Every day in almost every plant in the US, Dell provides great value. There are low cost, high efficiency Dell computers assisting us in running plant floor systems better spread all over the world. I was then, excited to hear that Michael Dell, CEO of Dell computers was giving the opening keynote at SC08 here in Austin. Perhaps that is also the reason for the deepness of my disappointment in the talk (you can see my stream of consciousness thoughts on the keynote as it was going by using this Twitter RSS feed).
Dell is predicting that by 2010 processors will contain 80+ cores. If you think that the software pricing model for your plant floor software and back end databases is a budget busting nightmare with dual or quad core processors now, imagine what will happen in a few years when the smallest processors have 20 or so cores on them and high end processors are 80 cores. Now is the time for manufacturers as a group to start working with vendors to get the software pricing problem fixed.
Michael Dell admitted that the recent “core war” started recently and escalated fast, but he was very firm in the idea that it was not going to end soon. Software is the big gap in all of this. If super multi-core machines are going to be available on the plant floor soon, which vendors are poising themselves to take advantage of that power? Even though tasks like scheduling could be written to take advantage of parallel computing power, I do not know of any out of the box programs that do. I certainly can not know everything, so please comment if you know of some. Yes, there are companies out there (FedEx comes to mind first) who are writing custom algorithms and software, but that requires a huge investment in time, talent and money. I will point out to the plant floor software vendors amongst us Michael Dell’s thoughts “..there is a need for petascale software to take advantage of all of this computing hardware …..if you can be the first to figure out a way to use all this hardware power, there is a lot of financial advantage to be made”.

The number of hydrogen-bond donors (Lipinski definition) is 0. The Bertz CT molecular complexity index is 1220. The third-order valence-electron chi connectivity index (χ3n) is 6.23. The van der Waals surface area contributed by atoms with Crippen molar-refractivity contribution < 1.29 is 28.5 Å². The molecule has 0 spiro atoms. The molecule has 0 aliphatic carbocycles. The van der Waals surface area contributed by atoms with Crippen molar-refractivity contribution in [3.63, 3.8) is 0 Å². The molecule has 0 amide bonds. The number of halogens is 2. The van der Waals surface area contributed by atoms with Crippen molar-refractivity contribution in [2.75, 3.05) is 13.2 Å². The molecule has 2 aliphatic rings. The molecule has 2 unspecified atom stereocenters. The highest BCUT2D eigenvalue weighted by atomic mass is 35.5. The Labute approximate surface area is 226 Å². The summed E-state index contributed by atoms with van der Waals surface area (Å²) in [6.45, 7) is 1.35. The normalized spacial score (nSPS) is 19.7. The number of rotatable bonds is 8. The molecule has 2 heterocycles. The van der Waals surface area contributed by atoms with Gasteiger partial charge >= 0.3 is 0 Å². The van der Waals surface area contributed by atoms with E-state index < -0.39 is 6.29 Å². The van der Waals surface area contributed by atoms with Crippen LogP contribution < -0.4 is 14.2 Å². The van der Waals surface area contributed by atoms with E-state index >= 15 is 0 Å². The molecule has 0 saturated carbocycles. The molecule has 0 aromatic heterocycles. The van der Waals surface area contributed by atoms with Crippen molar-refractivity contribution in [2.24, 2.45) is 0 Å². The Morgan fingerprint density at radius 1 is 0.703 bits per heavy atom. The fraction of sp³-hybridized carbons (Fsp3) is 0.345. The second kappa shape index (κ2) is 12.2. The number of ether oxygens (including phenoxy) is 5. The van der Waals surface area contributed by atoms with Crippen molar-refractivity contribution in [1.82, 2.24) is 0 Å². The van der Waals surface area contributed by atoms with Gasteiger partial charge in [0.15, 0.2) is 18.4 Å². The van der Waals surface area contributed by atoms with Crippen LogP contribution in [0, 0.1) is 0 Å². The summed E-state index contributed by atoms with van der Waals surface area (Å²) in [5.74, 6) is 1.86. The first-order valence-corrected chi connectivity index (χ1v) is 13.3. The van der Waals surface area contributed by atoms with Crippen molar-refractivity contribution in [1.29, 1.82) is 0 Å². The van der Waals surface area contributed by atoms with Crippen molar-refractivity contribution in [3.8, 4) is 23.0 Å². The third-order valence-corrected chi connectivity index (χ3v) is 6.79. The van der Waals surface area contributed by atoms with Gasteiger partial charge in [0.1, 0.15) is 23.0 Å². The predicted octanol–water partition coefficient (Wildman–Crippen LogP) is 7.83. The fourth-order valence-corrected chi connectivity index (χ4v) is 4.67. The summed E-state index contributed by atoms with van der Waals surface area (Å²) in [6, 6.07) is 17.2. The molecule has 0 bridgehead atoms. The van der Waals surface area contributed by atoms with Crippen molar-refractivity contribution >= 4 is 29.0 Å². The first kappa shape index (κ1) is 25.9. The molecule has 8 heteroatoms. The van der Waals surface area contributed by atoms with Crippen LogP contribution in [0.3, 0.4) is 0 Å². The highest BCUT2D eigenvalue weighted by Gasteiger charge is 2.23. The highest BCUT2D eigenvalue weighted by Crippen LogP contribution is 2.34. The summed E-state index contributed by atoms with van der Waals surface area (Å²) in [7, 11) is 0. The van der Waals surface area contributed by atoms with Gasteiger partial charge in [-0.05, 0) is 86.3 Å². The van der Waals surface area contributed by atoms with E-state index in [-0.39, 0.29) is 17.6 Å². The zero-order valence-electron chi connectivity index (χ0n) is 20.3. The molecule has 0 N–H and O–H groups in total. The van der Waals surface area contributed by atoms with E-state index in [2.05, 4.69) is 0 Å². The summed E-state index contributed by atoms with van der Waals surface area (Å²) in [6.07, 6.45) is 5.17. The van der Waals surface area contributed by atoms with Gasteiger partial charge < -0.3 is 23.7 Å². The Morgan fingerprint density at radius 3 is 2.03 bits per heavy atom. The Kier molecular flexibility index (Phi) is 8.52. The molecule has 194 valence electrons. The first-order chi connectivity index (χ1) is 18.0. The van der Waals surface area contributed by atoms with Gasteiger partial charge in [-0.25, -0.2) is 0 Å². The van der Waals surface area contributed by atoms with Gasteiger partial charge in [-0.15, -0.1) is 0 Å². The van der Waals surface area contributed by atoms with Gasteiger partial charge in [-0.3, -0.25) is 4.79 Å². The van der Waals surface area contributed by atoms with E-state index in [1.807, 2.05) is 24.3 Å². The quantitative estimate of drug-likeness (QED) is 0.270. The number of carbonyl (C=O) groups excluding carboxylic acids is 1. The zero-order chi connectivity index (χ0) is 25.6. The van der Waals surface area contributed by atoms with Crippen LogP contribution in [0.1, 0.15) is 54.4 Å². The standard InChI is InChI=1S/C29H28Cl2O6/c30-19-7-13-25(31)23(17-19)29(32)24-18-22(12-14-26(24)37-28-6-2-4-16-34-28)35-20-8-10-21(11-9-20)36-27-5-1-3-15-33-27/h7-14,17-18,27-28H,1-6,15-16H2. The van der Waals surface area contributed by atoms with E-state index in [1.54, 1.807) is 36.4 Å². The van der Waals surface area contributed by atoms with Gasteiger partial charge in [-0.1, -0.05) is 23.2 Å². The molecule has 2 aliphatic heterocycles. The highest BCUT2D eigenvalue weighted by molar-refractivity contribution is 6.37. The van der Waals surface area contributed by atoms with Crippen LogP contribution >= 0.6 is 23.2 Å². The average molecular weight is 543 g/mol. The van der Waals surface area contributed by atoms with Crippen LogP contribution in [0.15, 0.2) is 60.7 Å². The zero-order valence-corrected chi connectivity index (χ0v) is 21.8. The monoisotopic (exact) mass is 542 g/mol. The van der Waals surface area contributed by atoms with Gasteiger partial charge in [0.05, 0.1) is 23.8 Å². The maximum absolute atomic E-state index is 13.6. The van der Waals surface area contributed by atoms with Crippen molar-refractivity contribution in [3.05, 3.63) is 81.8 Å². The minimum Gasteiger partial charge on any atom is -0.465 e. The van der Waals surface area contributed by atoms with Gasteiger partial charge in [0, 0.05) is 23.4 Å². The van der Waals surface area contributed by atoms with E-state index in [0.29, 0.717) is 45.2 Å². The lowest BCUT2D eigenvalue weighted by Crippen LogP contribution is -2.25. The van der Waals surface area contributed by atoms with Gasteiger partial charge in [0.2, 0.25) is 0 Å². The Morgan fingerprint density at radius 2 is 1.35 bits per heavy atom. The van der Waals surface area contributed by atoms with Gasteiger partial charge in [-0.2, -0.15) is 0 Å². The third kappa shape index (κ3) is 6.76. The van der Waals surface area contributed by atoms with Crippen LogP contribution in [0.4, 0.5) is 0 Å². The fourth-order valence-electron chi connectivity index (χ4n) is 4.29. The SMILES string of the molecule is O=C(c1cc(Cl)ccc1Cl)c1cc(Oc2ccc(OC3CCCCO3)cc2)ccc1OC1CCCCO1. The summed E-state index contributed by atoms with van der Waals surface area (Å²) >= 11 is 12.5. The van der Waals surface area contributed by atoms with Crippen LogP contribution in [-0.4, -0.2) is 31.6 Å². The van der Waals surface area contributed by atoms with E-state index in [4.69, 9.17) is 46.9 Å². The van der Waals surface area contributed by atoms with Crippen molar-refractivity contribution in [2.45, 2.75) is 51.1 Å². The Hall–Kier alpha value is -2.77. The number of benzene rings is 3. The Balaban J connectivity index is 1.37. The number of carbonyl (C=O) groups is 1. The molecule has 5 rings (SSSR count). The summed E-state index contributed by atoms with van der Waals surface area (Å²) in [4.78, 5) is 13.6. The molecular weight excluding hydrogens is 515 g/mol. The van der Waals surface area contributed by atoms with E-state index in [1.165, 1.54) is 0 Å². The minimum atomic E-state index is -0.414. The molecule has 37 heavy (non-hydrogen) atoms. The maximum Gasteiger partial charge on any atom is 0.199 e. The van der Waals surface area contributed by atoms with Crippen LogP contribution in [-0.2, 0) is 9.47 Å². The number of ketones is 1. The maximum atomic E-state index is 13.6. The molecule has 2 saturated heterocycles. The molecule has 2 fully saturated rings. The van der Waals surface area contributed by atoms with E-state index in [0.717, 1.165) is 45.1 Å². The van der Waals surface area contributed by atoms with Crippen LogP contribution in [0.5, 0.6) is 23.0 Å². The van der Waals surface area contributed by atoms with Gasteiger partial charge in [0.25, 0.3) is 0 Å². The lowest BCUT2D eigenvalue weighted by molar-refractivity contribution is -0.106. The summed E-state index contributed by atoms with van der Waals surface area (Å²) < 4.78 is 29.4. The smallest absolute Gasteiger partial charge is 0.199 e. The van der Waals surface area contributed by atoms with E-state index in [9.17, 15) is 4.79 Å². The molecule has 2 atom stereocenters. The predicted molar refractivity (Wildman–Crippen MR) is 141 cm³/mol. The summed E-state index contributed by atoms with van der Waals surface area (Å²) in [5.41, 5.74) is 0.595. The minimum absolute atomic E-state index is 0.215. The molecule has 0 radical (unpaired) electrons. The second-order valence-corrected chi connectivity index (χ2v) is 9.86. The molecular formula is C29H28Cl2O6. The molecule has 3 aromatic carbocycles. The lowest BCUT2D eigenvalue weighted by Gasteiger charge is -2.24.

It was pointed out how deeply prices for compute power have dropped in the last 5 years. In 2003, 2 teraflops of compute power cost roughly a million dollars. That put 2 teraflop questions firmly out of reach for most manufacturers. The benefit gained was not worth adding a million dollars to production costs. Today, you can get 25 teraflops for a million dollars. In the current economy, you are even less likely to want to add a million dollars to production costs- but that scale means that for at most 80 thousand dollars, you can get 2 teraflops of compute power.
Don’t get me wrong, it was entertaining. The art department at Dell creates gorgeous slides. More importantly, buried in amongst the 40 minute Dell commercial, there were some hidden gems for the folks in manufacturing to contemplate. While I do not think that these qualify a a true vision, they are perhaps breadcrumbs on the path to having a vision for HPC. Consider the following points:
What 2 teraflop questions/problems are you not tackling because you are still thinking in terms of 2003 pricing? What simulations or real time data analysis could be giving you a competitive edge, that you have not even considered for fear of sticker shock??
I am off to try to set up some one on one time with Dell’s manufacturing outreach folks. If you have specific questions for Dell related to their use in manufacturing, comment them below so I can get responses for you. Perhaps they will be able to give me more interesting insights in the vision at Dell, since Mike missed the mark.